A summary of a fascinating 1997 article on how the practice of consuming heroin by ‘chasing the dragon‘ – inhaling vapours after heating the drug on tin foil – spread across the world.
Heroin smoking by ‘chasing the dragon’: origins and history
Addiction. 1997 Jun;92(6):673-83;
Strang J, Griffiths P, Gossop M.
The history of heroin smoking and the subsequent development and spread of ‘chasing the dragon’ are examined. The first heroin smoking originated in Shanghai in the 1920s and involved use of porcelain bowls and bamboo tubes, thereafter spreading across much of Eastern Asia and to the United States over the next decade.
‘Chasing the dragon’ was a later refinement of this form of heroin smoking, originating in or near Hong Kong in the 1950s, and refers to the ingestion of heroin by inhaling the vapours which result when the drug is heated-typically on tin-foil above a flame. Subsequent spread of ‘chasing the dragon’ included spread to other parts of South East Asia during the 1960s and 1970s, to some parts of Europe during the late 1970s and early 1980s, and to much of the Indian sub-continent during the 1980s.
At the time of writing, ‘chasing the dragon’ has now been reliably reported from many parts of the world but not from others with an established heroin problem-such as the United States and Australia. The significance of this new form of heroin use is examined, including consideration of the role of the different effect with this new form of use, the different types of heroin, and changing public attitudes to injecting.
The article also notes that the popularity of particular drugs tends to rely equally on the methods of consumption as the effects of the substances themselves.
For example, the popularity of morphine in the late 19th century was equally dependent on the development of the needle and hypodermic syringe and the development of cigarettes massively increased the number of tobacco smokers.
Link to locked article on the history of ‘chasing the dragon’.
I’ve just found a wonderful 1973 study on the psychoanalysis of graffiti that discusses how unconscious desires might be expressed through public scrawlings.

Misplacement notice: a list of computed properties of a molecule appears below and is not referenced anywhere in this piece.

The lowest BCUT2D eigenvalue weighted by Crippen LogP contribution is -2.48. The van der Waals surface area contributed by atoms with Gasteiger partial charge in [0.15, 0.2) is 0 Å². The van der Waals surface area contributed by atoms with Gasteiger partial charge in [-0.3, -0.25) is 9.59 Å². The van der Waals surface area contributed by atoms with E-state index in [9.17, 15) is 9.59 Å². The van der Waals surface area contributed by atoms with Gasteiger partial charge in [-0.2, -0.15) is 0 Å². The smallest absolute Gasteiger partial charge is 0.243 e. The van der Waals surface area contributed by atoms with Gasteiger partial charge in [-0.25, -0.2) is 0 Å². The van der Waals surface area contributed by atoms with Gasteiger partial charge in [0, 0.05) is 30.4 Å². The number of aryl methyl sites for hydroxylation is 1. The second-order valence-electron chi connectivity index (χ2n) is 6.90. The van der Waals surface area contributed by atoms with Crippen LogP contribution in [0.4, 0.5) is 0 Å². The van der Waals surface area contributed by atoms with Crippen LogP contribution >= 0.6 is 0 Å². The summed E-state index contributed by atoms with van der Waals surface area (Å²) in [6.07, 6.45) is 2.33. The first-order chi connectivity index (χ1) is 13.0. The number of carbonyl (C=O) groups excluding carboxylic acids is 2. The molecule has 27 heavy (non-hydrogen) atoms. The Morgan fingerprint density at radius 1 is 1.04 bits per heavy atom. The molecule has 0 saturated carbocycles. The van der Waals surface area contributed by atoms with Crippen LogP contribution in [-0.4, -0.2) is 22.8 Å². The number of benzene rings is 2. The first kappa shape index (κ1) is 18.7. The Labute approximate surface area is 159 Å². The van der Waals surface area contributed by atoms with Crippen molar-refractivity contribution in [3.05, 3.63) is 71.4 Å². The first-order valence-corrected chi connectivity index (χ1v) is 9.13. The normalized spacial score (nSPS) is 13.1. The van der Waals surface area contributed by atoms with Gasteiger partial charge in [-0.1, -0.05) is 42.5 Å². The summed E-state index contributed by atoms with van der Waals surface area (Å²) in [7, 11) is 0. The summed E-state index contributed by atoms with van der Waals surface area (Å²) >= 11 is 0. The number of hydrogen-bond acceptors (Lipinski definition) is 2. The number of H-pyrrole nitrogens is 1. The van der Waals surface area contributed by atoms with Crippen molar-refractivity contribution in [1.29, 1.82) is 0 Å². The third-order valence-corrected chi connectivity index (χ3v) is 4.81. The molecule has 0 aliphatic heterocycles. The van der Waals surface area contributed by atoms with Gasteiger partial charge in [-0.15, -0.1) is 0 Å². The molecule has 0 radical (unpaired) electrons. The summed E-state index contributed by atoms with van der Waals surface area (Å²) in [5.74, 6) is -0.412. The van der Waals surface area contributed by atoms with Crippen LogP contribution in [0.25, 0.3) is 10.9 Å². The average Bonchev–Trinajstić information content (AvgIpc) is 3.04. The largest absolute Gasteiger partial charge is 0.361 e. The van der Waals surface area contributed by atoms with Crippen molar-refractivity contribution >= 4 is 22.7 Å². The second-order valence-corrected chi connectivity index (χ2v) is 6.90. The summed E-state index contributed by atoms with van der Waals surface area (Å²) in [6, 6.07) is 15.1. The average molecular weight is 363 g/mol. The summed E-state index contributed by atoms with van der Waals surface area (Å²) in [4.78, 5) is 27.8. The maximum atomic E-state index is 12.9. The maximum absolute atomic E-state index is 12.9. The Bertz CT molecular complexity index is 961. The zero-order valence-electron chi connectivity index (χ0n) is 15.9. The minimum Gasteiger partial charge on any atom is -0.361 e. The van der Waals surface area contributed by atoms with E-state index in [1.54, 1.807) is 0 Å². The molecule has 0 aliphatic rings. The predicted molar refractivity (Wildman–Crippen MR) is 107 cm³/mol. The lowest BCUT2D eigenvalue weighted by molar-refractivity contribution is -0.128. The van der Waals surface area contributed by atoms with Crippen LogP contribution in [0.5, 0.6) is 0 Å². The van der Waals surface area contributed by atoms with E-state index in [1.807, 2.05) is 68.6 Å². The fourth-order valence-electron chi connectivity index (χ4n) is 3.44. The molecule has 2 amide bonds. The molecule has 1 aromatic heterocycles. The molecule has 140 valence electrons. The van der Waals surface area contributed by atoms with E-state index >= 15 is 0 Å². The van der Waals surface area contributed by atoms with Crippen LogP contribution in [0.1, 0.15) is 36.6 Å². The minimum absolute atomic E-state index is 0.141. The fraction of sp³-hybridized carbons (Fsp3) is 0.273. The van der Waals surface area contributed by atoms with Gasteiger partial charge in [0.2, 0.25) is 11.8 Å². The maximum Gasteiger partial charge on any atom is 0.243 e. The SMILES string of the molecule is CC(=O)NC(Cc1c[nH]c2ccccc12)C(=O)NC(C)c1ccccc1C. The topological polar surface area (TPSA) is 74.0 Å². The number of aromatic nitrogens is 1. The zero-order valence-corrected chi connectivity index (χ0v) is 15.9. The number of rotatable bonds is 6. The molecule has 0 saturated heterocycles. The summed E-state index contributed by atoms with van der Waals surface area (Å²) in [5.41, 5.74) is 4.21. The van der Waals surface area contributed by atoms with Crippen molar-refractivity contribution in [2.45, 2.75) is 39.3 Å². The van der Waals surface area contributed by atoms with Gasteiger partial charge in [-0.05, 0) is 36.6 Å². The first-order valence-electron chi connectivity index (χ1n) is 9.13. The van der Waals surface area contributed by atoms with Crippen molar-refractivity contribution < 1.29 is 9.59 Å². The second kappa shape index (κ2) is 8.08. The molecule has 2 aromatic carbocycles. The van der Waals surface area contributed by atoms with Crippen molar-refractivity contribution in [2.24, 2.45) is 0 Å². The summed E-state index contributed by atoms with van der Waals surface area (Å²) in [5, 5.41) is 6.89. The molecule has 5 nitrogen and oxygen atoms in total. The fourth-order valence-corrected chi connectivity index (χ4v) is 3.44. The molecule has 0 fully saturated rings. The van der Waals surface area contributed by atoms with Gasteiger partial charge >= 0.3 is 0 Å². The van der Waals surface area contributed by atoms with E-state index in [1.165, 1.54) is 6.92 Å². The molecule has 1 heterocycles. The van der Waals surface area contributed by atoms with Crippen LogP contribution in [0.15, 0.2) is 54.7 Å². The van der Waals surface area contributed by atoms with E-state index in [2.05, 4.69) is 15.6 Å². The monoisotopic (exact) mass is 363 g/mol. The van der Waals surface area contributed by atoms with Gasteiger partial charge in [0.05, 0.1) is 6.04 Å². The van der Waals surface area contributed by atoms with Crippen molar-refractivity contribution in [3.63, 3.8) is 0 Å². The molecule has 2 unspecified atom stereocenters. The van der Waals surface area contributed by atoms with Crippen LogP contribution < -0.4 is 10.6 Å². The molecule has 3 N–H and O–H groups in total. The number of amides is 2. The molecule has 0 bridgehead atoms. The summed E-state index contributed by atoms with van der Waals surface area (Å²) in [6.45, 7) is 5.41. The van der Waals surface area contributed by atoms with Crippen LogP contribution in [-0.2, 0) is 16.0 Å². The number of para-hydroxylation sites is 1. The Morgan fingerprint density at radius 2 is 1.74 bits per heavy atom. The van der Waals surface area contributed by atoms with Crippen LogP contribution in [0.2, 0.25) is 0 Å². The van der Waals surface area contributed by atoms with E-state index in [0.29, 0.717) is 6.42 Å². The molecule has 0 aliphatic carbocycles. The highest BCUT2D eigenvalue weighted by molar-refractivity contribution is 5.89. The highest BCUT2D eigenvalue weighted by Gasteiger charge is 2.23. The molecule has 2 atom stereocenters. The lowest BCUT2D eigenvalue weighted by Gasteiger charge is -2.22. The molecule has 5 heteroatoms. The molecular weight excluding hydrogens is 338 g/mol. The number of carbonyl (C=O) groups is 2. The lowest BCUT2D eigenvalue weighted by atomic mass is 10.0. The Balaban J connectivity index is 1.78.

It has a completely charming table that compares graffiti from A.D. 79 Pompeii with 1960’s Los Angeles to demonstrate the similarity of themes across the centuries.
The author concludes that “aggressive-destructive and incorporative wishes are similarly satisfied by the wall writer at the expense of the wall owner” although overtly sexual images should be considered as definitely expressing sexual themes.
Link to locked 1973 study the psychoanalysis of graffiti.
The entry to the historic Bellevue Hospital in New York City, famous for its psychiatric wards which have housed a long list of artists, writers, musicians and actors.
As a result of treating so many of New York’s artistic community over the years, it has turned up in many works of art as a result.
For example, jazz great Charles Mingus named one of his tracks Lock ‘Em Up (Hellview of Bellevue) after spending time on the wards.
Beat poet Allen Ginsberg, also a one time resident featured it in his epic poem Howl:
who talked continuously seventy hours from park to
pad to bar to Bellevue to museum to the Brooklyn Bridge,
lost battalion of platonic conversationalists jumping
down the stoops off fire escapes off windowsills
In fact, Ginsberg met fellow writer and then fellow patient Carl Solomon in the institution, to whom he dedicated Howl.
If you want a good overview of the hospital’s history New York Magazine has an excellent 2008 article that looks at the high and lowlights of its long existence.
Rather prosaically, I visited and had a cup of tea in the auditorium.
Link to New Yorker article ‘Checkout Time at the Asylum’.